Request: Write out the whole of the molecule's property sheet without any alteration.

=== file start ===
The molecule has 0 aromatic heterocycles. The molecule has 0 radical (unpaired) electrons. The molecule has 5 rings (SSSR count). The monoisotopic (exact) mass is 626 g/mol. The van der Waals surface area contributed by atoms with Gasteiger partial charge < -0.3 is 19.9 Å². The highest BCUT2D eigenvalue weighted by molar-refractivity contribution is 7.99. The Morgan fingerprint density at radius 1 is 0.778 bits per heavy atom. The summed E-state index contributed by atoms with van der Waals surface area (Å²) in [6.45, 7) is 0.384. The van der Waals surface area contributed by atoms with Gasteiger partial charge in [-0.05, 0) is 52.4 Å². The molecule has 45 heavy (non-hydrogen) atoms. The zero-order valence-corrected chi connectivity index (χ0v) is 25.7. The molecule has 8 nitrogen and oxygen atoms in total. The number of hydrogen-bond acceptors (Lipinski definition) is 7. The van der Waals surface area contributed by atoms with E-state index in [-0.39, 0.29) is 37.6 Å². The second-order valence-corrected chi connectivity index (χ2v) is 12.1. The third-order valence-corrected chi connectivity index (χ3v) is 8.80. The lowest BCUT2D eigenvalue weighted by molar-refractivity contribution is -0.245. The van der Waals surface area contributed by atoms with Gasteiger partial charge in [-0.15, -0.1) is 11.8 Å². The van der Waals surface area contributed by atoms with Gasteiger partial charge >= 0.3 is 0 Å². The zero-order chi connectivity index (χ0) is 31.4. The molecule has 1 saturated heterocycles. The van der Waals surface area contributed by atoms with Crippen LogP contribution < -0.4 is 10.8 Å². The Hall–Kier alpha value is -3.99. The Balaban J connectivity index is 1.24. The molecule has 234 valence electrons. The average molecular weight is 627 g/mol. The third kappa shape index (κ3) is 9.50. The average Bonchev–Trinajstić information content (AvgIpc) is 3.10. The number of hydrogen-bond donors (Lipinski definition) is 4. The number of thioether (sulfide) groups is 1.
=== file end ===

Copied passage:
The molecule has 0 aromatic heterocycles. The molecule has 0 radical (unpaired) electrons. The molecule has 5 rings (SSSR count). The monoisotopic (exact) mass is 626 g/mol. The van der Waals surface area contributed by atoms with Gasteiger partial charge < -0.3 is 19.9 Å². The highest BCUT2D eigenvalue weighted by molar-refractivity contribution is 7.99. The Morgan fingerprint density at radius 1 is 0.778 bits per heavy atom. The summed E-state index contributed by atoms with van der Waals surface area (Å²) in [6.45, 7) is 0.384. The van der Waals surface area contributed by atoms with Gasteiger partial charge in [-0.05, 0) is 52.4 Å². The molecule has 45 heavy (non-hydrogen) atoms. The zero-order valence-corrected chi connectivity index (χ0v) is 25.7. The molecule has 8 nitrogen and oxygen atoms in total. The number of hydrogen-bond acceptors (Lipinski definition) is 7. The van der Waals surface area contributed by atoms with E-state index in [-0.39, 0.29) is 37.6 Å². The second-order valence-corrected chi connectivity index (χ2v) is 12.1. The third-order valence-corrected chi connectivity index (χ3v) is 8.80. The lowest BCUT2D eigenvalue weighted by molar-refractivity contribution is -0.245. The van der Waals surface area contributed by atoms with Gasteiger partial charge in [-0.15, -0.1) is 11.8 Å². The van der Waals surface area contributed by atoms with Gasteiger partial charge >= 0.3 is 0 Å². The zero-order chi connectivity index (χ0) is 31.4. The molecule has 1 saturated heterocycles. The van der Waals surface area contributed by atoms with Crippen LogP contribution < -0.4 is 10.8 Å². The Hall–Kier alpha value is -3.99. The Balaban J connectivity index is 1.24. The molecule has 234 valence electrons. The average molecular weight is 627 g/mol. The third kappa shape index (κ3) is 9.50. The average Bonchev–Trinajstić information content (AvgIpc) is 3.10. The number of hydrogen-bond donors (Lipinski definition) is 4. The number of thioether (sulfide) groups is 1.